You may be given fluids to drink on the first day after the operation (1st post-operative day). The line into your arm vein and the catheter will usually be taken out on that day. Oral pain relief medication will be prescribed for your comfort.
You will be able to pass urine on your own once the catheter is taken out.
You are strongly urged to sit out of bed on the 1st post-operative day to prevent the blood in your leg veins from clotting; and if well, to start walking to aid in a speedier recovery.
In the days to follow, you will gradually resume your normal diet. Your usual bowel habits will return once you start eating normally.
The average hospital stay is 3 to 5 days. Before you are discharged, the abdominal wound will be checked and stitches may need to be removed. You will also be given adequate pain relief medication to bring home. The oral antibiotics prescribed must be completed to prevent infection from occurring. You may notice a reddish-brown discharge from the vagina for 1 to 2 weeks. This is part of the normal healing process.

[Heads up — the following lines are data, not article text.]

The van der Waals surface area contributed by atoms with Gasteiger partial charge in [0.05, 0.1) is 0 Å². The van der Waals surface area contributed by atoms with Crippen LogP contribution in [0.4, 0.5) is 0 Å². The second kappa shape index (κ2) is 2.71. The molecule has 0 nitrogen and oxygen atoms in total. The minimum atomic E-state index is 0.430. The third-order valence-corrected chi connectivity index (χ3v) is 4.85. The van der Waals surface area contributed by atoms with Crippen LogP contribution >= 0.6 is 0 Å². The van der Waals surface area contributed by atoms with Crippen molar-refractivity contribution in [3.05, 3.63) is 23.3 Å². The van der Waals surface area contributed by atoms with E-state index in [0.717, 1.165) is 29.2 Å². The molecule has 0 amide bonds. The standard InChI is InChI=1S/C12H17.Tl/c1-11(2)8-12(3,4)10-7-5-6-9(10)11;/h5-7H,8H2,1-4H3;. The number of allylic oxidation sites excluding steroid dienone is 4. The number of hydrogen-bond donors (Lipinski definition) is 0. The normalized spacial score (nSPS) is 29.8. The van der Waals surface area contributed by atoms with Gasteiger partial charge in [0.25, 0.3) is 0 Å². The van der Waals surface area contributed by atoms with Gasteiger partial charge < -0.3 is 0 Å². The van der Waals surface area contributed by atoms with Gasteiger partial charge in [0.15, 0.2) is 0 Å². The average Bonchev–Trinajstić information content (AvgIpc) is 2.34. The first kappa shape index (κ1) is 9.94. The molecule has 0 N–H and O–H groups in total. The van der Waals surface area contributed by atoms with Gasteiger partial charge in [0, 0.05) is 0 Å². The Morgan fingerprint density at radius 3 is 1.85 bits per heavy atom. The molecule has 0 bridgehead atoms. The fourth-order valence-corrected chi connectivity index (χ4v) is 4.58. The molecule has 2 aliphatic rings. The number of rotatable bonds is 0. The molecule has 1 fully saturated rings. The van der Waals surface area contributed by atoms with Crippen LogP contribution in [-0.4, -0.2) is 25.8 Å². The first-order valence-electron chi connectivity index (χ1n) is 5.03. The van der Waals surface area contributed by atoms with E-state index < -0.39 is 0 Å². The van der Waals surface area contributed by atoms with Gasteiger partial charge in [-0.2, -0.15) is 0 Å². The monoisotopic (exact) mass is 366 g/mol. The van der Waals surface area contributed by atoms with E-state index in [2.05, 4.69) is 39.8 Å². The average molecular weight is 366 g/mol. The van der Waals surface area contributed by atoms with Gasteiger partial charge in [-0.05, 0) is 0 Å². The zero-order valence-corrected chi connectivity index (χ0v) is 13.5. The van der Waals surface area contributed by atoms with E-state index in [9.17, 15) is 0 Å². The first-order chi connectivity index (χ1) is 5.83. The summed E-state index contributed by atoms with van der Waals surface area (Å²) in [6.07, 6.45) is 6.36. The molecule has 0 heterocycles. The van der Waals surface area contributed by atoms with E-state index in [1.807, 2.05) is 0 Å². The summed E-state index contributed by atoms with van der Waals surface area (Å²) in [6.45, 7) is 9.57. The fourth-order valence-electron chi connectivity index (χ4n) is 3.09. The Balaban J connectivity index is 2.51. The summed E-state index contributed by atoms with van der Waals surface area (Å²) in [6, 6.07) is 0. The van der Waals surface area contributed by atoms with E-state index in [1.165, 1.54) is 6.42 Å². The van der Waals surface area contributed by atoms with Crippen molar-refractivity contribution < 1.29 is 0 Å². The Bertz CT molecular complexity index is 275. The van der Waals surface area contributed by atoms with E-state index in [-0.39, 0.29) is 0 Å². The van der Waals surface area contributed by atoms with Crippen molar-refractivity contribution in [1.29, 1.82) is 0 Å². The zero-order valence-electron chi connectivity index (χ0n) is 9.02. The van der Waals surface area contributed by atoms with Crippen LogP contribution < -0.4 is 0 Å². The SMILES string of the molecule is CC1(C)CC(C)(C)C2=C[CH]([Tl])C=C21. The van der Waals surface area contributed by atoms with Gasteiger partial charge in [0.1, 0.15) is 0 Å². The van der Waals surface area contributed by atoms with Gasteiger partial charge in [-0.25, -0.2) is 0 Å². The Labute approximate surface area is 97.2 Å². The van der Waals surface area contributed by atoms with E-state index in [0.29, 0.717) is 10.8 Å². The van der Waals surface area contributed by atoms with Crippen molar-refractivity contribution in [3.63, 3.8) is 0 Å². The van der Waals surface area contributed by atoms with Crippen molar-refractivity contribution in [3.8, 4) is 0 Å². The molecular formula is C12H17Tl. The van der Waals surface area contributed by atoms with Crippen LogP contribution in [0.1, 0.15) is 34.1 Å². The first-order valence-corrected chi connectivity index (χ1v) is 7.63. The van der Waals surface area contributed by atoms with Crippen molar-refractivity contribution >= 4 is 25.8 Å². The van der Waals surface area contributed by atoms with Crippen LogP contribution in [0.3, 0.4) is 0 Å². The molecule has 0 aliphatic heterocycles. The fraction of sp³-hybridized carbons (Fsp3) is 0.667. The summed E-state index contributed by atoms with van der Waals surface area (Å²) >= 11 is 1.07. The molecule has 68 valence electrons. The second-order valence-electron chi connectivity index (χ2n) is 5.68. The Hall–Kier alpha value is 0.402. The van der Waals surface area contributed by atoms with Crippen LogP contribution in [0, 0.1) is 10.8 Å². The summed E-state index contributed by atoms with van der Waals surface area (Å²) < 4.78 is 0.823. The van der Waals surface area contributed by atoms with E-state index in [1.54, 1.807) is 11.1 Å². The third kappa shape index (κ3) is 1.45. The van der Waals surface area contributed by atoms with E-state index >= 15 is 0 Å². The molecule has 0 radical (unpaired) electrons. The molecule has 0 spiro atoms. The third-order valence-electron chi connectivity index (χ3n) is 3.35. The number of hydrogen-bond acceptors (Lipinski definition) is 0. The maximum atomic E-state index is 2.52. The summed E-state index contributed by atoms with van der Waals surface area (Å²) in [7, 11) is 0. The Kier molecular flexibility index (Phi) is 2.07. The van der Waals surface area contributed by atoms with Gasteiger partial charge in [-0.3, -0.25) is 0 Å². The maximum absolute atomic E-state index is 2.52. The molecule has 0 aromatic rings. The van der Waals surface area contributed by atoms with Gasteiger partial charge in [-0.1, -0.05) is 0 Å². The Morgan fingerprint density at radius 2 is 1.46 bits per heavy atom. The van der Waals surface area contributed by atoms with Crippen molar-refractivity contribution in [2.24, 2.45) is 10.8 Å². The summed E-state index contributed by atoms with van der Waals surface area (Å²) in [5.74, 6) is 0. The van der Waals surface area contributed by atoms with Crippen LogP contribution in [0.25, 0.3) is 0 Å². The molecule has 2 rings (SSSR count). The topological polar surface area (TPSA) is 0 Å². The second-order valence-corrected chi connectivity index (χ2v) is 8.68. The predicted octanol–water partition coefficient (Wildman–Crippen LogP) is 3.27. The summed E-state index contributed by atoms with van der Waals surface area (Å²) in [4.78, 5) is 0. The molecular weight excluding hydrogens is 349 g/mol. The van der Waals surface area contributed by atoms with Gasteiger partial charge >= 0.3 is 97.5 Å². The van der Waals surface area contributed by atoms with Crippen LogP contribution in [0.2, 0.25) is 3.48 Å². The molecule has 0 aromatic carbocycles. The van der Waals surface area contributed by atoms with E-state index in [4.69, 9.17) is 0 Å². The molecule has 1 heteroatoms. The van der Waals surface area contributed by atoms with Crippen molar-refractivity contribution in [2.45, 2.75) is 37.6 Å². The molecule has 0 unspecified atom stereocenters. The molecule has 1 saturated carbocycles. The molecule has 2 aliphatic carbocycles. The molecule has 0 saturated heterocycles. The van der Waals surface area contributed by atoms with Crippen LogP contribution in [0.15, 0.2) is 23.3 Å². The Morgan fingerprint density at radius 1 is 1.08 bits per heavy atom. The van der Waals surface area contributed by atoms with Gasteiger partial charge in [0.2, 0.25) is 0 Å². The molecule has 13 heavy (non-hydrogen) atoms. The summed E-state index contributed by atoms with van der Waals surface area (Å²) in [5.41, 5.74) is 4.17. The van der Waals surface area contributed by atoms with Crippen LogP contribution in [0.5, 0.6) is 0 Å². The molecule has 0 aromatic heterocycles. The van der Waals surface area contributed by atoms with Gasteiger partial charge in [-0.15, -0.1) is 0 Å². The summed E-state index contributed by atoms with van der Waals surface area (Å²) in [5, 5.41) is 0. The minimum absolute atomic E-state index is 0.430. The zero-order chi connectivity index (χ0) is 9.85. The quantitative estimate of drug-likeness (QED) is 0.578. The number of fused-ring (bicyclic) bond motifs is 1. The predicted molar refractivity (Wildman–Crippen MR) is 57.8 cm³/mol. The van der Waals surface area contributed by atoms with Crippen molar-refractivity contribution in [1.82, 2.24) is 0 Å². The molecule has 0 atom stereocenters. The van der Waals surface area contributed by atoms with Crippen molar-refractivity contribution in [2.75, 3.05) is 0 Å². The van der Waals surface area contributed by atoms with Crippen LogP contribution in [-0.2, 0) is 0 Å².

You must avoid driving, sex and vaginal douching for 4 weeks after surgery.
Your doctor will see you again in the clinic 1 week and 1 month after the operation. During this month, you will be given hospitalisation leave to recuperate at home.
You have to return to the O&G 24-hour Clinic on Basement 1 if you notice any of the following:
Many women believe that a hysterectomy will cause menopausal (change of life) symptoms such as hot flushes, night sweats, mood changes, vaginal dryness and premature ageing. However, it is the removal of the ovaries, not the uterus, which produces these symptoms.
If your ovaries are removed and you do experience these symptoms, your doctor may prescribe medication to alleviate these symptoms.
Your sexual life should not be affected after the hysterectomy. In fact, you can resume sexual intercourse 4 to 6 weeks after surgery.
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